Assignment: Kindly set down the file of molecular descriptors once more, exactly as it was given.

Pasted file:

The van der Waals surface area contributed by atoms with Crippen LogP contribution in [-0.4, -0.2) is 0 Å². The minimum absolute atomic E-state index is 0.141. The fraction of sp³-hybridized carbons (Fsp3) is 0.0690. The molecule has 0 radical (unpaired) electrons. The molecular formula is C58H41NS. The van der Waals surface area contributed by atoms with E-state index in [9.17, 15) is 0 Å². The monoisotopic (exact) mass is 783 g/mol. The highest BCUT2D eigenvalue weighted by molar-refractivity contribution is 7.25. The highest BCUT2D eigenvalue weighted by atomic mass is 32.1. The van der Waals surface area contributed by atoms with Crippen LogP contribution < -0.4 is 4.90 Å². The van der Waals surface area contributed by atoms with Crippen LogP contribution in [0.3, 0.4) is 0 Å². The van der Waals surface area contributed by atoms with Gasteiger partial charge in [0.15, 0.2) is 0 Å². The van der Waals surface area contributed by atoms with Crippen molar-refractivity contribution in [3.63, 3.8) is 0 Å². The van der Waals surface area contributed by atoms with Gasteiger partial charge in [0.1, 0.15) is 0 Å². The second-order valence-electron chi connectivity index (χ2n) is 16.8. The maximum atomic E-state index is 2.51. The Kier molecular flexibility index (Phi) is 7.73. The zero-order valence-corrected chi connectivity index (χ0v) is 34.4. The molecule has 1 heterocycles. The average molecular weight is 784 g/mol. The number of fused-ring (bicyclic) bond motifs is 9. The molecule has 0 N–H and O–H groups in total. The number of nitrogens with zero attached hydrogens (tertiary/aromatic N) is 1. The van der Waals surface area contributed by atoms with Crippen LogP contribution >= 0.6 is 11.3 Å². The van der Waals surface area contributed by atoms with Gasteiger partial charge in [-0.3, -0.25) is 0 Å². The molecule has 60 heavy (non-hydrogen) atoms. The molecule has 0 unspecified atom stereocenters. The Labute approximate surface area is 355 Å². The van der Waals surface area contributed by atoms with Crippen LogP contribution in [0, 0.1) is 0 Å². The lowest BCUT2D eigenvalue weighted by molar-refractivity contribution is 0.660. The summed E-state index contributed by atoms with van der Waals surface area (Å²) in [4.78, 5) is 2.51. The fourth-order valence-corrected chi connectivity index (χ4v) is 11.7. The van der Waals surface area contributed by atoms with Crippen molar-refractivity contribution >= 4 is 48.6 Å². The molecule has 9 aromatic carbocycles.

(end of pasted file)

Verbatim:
The van der Waals surface area contributed by atoms with Crippen LogP contribution in [-0.4, -0.2) is 0 Å². The minimum absolute atomic E-state index is 0.141. The fraction of sp³-hybridized carbons (Fsp3) is 0.0690. The molecule has 0 radical (unpaired) electrons. The molecular formula is C58H41NS. The van der Waals surface area contributed by atoms with E-state index in [9.17, 15) is 0 Å². The monoisotopic (exact) mass is 783 g/mol. The highest BCUT2D eigenvalue weighted by molar-refractivity contribution is 7.25. The highest BCUT2D eigenvalue weighted by atomic mass is 32.1. The van der Waals surface area contributed by atoms with Crippen LogP contribution < -0.4 is 4.90 Å². The van der Waals surface area contributed by atoms with Crippen LogP contribution in [0.3, 0.4) is 0 Å². The van der Waals surface area contributed by atoms with Gasteiger partial charge in [0.15, 0.2) is 0 Å². The van der Waals surface area contributed by atoms with Crippen molar-refractivity contribution in [3.63, 3.8) is 0 Å². The van der Waals surface area contributed by atoms with Gasteiger partial charge in [0.1, 0.15) is 0 Å². The second-order valence-electron chi connectivity index (χ2n) is 16.8. The maximum atomic E-state index is 2.51. The Kier molecular flexibility index (Phi) is 7.73. The zero-order valence-corrected chi connectivity index (χ0v) is 34.4. The molecule has 1 heterocycles. The average molecular weight is 784 g/mol. The number of fused-ring (bicyclic) bond motifs is 9. The molecule has 0 N–H and O–H groups in total. The number of nitrogens with zero attached hydrogens (tertiary/aromatic N) is 1. The van der Waals surface area contributed by atoms with Crippen LogP contribution >= 0.6 is 11.3 Å². The van der Waals surface area contributed by atoms with Gasteiger partial charge in [-0.3, -0.25) is 0 Å². The molecule has 60 heavy (non-hydrogen) atoms. The molecule has 0 unspecified atom stereocenters. The Labute approximate surface area is 355 Å². The van der Waals surface area contributed by atoms with Crippen LogP contribution in [0, 0.1) is 0 Å². The lowest BCUT2D eigenvalue weighted by molar-refractivity contribution is 0.660. The summed E-state index contributed by atoms with van der Waals surface area (Å²) in [4.78, 5) is 2.51. The fourth-order valence-corrected chi connectivity index (χ4v) is 11.7. The van der Waals surface area contributed by atoms with Crippen molar-refractivity contribution >= 4 is 48.6 Å². The molecule has 9 aromatic carbocycles.